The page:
An Online Supplemental Instruction Tool Array

Award Winner: 
2010 Sloan-C Effective Practice Award
Author Information
Author(s): 
Lawrence Perez
Author(s): 
Patrick Quigley
Author(s): 
Candice Harrington
Institution(s) or Organization(s) Where EP Occurred: 
Saddleback College
Effective Practice Abstract/Summary
Abstract/Summary of Effective Practice: 
            This effective practice is a methodology with results, where student feedback is used to continuously evolve a unique online learning environment. In this particular case developmental math students were asked to define issues and concerns for the purpose of understanding their specific needs. Using an action research approach, a strategy organically developed over several years where student input served as the mechanism of design. The result is a free unrestricted online supplemental instruction tool array called Algebra2goTM developed by students enrolled in a traditional classroom setting.

    With 17% of the nation’s college students being 35 years or older (TCOHE, 2009), traditional approaches to basic skills mathematics instruction may need to expand by creating learning experiences more relevant to the adult learner (Knowlton & Simms, 2008). As research has shown that an integral part of the educational process involves teachers as innovator, researcher, and change agent (Casazza & Silverman, 2000), one approach could be that teachers solicit student feedback as part of a self-evaluation process. Since external obligations such as those to employers and family in some cases hinders persistence (Tinto, 1993), extra effort should be made to assure that returning adult learners are part of the evaluation process. This information is essential for instructors attempting to alter their pedagogical models in order to meet the needs of these students. Given the recent origin of the online learning environment, this type of research in action can lead to entirely new ideas in instructional design. It should be noted that initially there was no intention of using technology to support student learning in this case. Only through defined student need did the tool array find its way to the online environment.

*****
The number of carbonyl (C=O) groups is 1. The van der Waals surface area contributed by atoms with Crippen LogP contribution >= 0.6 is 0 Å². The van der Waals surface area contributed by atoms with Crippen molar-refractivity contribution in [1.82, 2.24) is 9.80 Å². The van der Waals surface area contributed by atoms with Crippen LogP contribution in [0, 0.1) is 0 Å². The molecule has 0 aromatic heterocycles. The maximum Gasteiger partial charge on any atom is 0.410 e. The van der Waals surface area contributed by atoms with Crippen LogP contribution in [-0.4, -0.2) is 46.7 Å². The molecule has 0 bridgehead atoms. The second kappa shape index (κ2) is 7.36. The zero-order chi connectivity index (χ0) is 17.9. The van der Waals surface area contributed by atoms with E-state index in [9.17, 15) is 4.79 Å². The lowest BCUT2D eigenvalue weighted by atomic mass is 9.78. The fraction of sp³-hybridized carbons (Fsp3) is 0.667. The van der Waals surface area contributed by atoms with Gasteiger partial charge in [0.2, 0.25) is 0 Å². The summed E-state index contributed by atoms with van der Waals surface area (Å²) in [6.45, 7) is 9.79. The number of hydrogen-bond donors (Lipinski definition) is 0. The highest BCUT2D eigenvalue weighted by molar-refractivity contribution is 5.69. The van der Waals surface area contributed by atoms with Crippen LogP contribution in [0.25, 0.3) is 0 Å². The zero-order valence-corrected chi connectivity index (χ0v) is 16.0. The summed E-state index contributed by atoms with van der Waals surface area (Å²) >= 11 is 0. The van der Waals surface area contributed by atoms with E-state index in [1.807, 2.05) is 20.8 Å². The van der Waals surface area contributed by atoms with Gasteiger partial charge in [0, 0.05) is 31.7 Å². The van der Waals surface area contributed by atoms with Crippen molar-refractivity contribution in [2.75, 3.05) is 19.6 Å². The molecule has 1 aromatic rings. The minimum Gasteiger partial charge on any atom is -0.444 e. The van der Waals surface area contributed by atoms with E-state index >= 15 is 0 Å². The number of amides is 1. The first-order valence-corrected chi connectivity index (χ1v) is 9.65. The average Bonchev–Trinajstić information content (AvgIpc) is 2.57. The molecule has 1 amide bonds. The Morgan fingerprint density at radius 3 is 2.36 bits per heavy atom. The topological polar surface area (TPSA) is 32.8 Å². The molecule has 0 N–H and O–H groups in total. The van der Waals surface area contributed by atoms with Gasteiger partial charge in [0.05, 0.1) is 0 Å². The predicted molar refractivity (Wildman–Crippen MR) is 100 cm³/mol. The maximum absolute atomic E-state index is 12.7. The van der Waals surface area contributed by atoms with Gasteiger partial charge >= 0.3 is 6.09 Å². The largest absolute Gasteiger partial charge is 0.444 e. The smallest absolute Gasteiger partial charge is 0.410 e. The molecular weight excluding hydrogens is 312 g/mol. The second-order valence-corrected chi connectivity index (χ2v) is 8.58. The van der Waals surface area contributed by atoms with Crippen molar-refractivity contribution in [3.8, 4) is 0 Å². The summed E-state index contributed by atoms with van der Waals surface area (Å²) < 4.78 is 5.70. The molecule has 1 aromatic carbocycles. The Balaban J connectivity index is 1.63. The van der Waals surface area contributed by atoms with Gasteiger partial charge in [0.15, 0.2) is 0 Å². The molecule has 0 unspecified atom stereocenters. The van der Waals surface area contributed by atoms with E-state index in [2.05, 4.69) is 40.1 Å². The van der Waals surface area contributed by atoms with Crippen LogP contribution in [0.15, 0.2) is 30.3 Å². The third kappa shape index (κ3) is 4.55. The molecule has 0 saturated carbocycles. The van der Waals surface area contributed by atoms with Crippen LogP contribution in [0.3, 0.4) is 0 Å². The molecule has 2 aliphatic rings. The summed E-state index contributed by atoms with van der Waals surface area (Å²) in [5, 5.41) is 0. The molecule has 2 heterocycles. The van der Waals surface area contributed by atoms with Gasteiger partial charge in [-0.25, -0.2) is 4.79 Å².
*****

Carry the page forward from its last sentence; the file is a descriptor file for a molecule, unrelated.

Description of the Effective Practice
Description of the Effective Practice: